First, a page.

The first step is to take weapons off the streets and to put more police on them. The Brady Bill, which my husband signed into law in 1995, imposes a 5-day waiting period for gun purchases; time enough for authorities to check out a buyer's record and for the buyer to cool down about any conflict he might have intended the gun to resolve. Since it was enacted, more than 40,000 people with criminal records have been prevented from buying guns. The 1994 Violent Crime Control and Law Enforcement Act banned 19 types of military-style assault weapons whose only purpose is to kill people… As part of a zero tolerance policy for weapons, drugs, and other threats to the safety of teachers and students, the President signed an executive order decreeing that any student who comes to school with a gun will be expelled and punished as a condition of federal aid.

The Family and Medical Leave Act guarantees unpaid leave to employees in firms with more than 50 workers. Many parents, however, cannot afford to forgo pay for even a few weeks, and very few employers in America offer paid maternity leave.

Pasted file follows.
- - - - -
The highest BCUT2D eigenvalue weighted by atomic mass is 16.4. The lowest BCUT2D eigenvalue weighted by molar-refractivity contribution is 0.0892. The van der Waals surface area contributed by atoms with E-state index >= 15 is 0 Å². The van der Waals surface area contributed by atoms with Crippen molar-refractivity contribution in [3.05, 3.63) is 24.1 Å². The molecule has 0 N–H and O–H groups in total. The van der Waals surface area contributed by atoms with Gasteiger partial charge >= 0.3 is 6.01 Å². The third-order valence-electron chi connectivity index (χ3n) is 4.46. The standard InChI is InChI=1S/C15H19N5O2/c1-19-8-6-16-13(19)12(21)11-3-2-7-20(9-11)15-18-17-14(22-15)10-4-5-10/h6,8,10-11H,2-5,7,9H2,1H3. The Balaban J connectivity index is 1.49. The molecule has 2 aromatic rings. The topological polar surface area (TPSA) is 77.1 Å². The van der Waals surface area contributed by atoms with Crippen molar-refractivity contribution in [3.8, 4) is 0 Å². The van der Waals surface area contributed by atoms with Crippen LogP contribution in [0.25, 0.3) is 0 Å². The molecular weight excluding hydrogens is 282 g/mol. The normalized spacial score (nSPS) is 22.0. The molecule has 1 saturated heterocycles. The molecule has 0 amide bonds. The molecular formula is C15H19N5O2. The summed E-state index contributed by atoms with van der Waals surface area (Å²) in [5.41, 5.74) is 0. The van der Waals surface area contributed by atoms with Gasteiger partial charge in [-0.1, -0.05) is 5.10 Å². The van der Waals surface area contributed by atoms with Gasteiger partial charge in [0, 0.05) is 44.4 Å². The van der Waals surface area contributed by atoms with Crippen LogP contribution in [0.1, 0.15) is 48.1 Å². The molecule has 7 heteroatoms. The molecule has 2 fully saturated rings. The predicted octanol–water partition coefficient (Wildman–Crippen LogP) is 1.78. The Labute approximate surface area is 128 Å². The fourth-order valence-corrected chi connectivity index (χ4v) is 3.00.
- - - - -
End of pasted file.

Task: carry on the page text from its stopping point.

The failure was principally political and policy driven, there were many interests that weren't at all happy about losing their financial stake in a way that the system currently operates, but I think I became a lightning rod for some of that criticism. [about her role, as First Lady, in attempting to win reforms in health care coverage]

The episodic, reactive, almost frantic pace of what is broadcast makes children feel and act frantic and shortens their attention spans and their patience for activities that take time and problems that don't yield immediate solutions.

The difference between a politician and a statesman is that a politician thinks about the next election while the statesman think about the next generation.

Author Picture
First Name
Hillary Rodham
Last Name
Clinton
Birth Date
1947
Bio

American Attorney, First Lady, Senator, Secretary of State, candidate for the Democratic Presidential Nomination